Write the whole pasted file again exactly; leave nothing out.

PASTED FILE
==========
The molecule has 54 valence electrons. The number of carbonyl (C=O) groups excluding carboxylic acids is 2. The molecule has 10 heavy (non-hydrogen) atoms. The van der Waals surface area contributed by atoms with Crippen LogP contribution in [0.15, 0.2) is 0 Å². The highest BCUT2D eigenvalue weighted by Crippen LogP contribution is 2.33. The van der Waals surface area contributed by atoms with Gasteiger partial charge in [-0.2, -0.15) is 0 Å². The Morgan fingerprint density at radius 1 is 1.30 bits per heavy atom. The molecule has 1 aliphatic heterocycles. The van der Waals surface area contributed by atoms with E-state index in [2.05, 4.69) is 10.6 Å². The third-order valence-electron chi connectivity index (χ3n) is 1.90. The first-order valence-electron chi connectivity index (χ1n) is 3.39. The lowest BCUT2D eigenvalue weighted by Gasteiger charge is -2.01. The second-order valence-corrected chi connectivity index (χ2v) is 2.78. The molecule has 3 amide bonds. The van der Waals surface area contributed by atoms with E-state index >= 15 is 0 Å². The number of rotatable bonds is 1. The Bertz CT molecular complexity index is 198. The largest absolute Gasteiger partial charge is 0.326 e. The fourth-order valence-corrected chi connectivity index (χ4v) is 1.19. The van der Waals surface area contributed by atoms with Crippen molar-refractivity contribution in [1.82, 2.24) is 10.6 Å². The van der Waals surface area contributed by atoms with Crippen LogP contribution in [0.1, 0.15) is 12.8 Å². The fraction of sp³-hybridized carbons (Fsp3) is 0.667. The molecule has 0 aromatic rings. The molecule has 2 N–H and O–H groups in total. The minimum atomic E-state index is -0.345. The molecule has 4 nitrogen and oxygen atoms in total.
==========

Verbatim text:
The molecule has 54 valence electrons. The number of carbonyl (C=O) groups excluding carboxylic acids is 2. The molecule has 10 heavy (non-hydrogen) atoms. The van der Waals surface area contributed by atoms with Crippen LogP contribution in [0.15, 0.2) is 0 Å². The highest BCUT2D eigenvalue weighted by Crippen LogP contribution is 2.33. The van der Waals surface area contributed by atoms with Gasteiger partial charge in [-0.2, -0.15) is 0 Å². The Morgan fingerprint density at radius 1 is 1.30 bits per heavy atom. The molecule has 1 aliphatic heterocycles. The van der Waals surface area contributed by atoms with E-state index in [2.05, 4.69) is 10.6 Å². The third-order valence-electron chi connectivity index (χ3n) is 1.90. The first-order valence-electron chi connectivity index (χ1n) is 3.39. The lowest BCUT2D eigenvalue weighted by Gasteiger charge is -2.01. The second-order valence-corrected chi connectivity index (χ2v) is 2.78. The molecule has 3 amide bonds. The van der Waals surface area contributed by atoms with E-state index >= 15 is 0 Å². The number of rotatable bonds is 1. The Bertz CT molecular complexity index is 198. The largest absolute Gasteiger partial charge is 0.326 e. The fourth-order valence-corrected chi connectivity index (χ4v) is 1.19. The van der Waals surface area contributed by atoms with Crippen molar-refractivity contribution in [1.82, 2.24) is 10.6 Å². The van der Waals surface area contributed by atoms with Crippen LogP contribution in [0.1, 0.15) is 12.8 Å². The fraction of sp³-hybridized carbons (Fsp3) is 0.667. The molecule has 0 aromatic rings. The molecule has 2 N–H and O–H groups in total. The minimum atomic E-state index is -0.345. The molecule has 4 nitrogen and oxygen atoms in total.